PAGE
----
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Where the Counterculture Met the New Economy: The WELL and the Origins of Virtual Community

From: Technology and Culture
Volume 46, Number 3, July 2005
pp. 485-512 | 10.1353/tech.2005.0154

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Technology and Culture 46.3 (2005) 485-512

The WELL and the Origins of Virtual Community

Fred Turner

In 1993, freelance journalist Howard Rheingold published The Virtual Community: Homesteading on the Electronic Frontier and with it defined a new form of technologically enabled social life: virtual community. For the last eight years, he explained, he had been dialing in to a San Francisco Bay–area bulletin-board system (BBS) known as the Whole Earth 'Lectronic Link, or the WELL. In the WELL's text-only environment, he conversed with friends and colleagues, met new people, and over time built up relationships of startling intimacy. For Rheingold, these relationships formed an emotional bulwark against the loneliness of a highly technologized material world. As he explained, computer networks like the WELL allowed us "to recapture the sense of cooperative spirit that so many people seemed to lose when we gained all this technology." In the disembodied precincts of cyberspace, we could connect with one another practically and emotionally and "rediscover the power of cooperation, turning cooperation into a game, a way of life—a merger of knowledge capital, social capital, and communion."

In the years since Rheingold's book appeared, the Internet and the Worldwide Web have swung into public view, and both the WELL and Rheingold's notion of virtual community have become touchstones for studies of the social implications of computer networking. Yet, despite the WELL's prominence, few have rigorously explored its roots in the American counterculture of the 1960s. As its name suggests, the Whole Earth 'Lectronic Link took shape within a network of individuals and publications that first came together long before the advent of ubiquitous computer networking, with the publication of the Whole Earth Catalog. In the spring of 1968, Stewart Brand, a former Merry Prankster and coproducer of the Trips Festival that helped spark the Haight-Ashbury psychedelic scene, noticed that many of his friends had begun to leave the city for the wilds of New Mexico and Northern California. As sociologists and journalists would soon explain, these migrants marked the leading edge of what would become the largest wave of communalization in American history. Brand had just inherited a hundred thousand dollars in stock and, as he recalled several years later, imagining his friends "starting their own civilization hither and yon in the sticks" got him thinking about the L.L.Bean catalog. This in turn led him to fantasize something he called the "Access Mobile" that would offer "all manner of access materials and advice for sale cheap," including books, camping gear, blueprints for houses and machines, and subscriptions to magazines.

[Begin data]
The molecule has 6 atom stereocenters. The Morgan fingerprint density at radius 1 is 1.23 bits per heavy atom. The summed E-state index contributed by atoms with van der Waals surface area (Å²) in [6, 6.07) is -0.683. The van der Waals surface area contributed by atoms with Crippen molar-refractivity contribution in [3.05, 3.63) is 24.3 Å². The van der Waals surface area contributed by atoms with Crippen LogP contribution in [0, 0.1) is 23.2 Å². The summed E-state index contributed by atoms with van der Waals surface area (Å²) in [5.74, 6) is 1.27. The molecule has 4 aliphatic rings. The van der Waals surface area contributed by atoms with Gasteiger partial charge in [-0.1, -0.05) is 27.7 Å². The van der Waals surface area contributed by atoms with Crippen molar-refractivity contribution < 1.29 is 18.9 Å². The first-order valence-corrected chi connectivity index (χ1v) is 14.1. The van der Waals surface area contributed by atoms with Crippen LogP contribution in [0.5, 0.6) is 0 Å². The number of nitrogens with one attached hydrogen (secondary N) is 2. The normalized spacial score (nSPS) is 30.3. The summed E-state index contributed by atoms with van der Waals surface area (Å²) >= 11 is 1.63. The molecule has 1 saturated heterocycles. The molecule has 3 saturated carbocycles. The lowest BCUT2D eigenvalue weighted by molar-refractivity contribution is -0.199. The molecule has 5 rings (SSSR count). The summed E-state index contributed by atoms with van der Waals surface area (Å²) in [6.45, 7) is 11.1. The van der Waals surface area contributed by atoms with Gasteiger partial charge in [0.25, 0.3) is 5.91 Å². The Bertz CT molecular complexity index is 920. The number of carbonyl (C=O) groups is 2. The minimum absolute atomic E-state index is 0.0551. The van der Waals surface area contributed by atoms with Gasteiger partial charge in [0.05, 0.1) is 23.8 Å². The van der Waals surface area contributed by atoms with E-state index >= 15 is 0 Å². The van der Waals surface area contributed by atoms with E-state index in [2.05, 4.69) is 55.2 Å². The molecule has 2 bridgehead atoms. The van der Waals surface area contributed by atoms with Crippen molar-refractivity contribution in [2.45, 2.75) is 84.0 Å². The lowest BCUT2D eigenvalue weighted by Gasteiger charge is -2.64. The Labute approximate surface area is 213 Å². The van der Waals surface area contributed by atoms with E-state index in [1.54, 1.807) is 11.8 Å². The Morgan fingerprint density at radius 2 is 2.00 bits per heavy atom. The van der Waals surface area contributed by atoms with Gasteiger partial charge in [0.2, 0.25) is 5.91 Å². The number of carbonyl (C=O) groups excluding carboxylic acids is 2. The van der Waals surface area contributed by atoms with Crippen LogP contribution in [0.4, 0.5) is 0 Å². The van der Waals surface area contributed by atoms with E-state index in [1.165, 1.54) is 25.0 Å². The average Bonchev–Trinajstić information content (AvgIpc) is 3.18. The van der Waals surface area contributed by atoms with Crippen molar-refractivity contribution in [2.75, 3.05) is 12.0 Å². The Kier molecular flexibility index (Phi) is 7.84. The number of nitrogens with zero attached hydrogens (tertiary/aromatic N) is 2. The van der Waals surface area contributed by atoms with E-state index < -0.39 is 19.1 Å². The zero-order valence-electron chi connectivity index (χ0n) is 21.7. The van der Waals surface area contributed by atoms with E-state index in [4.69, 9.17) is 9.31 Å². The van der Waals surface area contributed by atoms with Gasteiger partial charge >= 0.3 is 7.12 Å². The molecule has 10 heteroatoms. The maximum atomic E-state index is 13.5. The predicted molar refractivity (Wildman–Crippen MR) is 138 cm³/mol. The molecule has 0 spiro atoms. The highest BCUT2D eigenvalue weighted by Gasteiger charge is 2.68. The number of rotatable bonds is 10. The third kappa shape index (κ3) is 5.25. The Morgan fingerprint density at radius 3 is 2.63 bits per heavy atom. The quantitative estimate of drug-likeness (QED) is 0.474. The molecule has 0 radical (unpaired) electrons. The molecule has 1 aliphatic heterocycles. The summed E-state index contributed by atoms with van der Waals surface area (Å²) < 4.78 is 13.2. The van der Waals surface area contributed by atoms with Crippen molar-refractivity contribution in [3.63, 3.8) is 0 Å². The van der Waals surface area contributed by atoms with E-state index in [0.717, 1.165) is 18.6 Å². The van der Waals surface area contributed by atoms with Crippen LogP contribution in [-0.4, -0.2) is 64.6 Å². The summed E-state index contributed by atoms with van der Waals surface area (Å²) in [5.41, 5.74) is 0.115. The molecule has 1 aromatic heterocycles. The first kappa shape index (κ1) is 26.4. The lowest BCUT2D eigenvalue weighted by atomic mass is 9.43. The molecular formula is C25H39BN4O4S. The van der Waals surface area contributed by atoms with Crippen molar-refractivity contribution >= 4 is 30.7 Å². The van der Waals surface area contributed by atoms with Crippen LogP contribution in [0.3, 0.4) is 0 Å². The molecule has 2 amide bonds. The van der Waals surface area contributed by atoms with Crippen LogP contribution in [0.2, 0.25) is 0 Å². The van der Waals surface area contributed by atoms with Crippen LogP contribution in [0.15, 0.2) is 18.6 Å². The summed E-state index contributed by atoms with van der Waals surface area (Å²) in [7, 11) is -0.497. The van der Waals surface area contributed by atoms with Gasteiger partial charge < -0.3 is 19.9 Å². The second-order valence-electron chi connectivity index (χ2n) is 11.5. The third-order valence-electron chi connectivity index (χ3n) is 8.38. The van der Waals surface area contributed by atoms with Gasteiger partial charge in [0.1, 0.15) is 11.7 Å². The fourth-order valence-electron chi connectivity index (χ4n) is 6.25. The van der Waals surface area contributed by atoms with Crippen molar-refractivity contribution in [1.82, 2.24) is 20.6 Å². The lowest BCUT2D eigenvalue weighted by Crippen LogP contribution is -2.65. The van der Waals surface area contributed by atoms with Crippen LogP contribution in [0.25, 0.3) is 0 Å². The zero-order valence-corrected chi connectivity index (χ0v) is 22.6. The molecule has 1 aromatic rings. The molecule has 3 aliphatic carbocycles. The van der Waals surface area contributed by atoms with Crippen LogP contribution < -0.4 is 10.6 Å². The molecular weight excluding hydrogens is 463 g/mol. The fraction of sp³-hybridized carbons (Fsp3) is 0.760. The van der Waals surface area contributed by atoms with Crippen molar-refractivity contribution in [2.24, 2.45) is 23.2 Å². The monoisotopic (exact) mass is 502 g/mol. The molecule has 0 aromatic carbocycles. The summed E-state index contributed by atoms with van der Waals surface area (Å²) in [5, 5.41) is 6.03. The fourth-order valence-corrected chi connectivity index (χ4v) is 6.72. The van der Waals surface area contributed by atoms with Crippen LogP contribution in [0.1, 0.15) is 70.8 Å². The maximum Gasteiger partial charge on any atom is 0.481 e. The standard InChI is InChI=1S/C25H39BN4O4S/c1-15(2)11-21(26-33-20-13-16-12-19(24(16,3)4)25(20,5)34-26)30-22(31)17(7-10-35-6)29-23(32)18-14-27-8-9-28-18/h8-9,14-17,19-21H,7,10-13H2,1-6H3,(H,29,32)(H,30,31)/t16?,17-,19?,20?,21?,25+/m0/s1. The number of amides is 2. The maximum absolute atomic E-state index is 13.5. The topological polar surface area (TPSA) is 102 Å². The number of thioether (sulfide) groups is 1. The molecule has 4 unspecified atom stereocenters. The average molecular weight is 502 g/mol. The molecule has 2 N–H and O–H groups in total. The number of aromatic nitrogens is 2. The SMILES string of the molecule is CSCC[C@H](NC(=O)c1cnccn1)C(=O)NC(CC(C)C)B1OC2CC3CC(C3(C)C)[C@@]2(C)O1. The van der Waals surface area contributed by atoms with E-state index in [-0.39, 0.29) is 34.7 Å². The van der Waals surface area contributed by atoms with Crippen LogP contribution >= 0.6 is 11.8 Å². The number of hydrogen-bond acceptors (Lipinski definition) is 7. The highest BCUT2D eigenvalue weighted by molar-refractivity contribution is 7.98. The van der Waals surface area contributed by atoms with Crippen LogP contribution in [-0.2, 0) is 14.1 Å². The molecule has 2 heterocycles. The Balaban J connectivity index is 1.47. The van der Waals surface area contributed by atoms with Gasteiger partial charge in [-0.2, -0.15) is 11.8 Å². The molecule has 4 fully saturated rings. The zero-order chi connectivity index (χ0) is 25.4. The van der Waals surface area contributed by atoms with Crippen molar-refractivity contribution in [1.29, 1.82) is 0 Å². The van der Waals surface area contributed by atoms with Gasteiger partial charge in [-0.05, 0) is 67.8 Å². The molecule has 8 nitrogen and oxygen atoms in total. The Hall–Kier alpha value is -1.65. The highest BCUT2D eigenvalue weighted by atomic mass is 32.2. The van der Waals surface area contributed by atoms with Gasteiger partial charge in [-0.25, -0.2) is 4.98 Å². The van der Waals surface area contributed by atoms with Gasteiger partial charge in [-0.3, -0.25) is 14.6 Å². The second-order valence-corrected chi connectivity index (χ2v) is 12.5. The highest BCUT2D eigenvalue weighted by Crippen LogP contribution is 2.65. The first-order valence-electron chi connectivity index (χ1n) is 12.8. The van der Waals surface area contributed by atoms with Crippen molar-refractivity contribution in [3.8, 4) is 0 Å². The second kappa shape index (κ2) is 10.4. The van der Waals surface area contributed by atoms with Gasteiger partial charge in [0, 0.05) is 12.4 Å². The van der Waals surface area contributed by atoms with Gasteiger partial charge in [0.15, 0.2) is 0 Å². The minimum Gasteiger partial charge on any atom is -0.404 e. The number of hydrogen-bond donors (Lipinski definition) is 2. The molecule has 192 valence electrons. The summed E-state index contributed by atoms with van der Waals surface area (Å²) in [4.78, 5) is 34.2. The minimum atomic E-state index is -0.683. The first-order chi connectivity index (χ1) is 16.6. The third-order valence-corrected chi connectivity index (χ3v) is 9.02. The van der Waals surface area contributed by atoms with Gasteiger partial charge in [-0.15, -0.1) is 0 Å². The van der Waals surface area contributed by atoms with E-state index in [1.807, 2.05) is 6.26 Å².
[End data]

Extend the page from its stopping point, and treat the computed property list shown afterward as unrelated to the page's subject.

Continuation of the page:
The publication that grew out of that fantasy would quickly become one of the defining documents of the American counterculture. Sized somewhere between a tabloid newspaper and a glossy magazine, the sixty-one-page first Whole Earth Catalog presented reviews of hand tools, books, and magazines arrayed in seven thematic categories: understanding whole systems, shelter and land use, industry and craft, communications, community, nomadics, and learning. Over the next four years, in a series of biannual issues, the Catalog ballooned to more than four hundred pages, sold more than a million-and-a-half copies, won a National Book Award, and spawned dozens of imitators. It also established a relationship between information technology, economic activity, and alternative forms of community that would outlast the counterculture itself and become a key feature of the digital world.

Like other members of the counterculture, those who headed back to the land suffered a deep ambivalence toward technology. On the one hand, like their counterparts on the New Left they saw the large-scale weapons technologies of the cold war and the organizations that produced them as emblems of a malevolent and ubiquitous technological bureaucracy. On the other, as they played their stereos and dropped LSD many came to believe that small-scale technologies could help bring about an alternative to that world. Dancing at the Trips Festival or simply sitting around getting high with friends, many experienced a sense of spiritual interconnection. By the late 1960s, social theorists such as Charles Reich and Theodore Roszak had begun to argue that this interconnection could become the...

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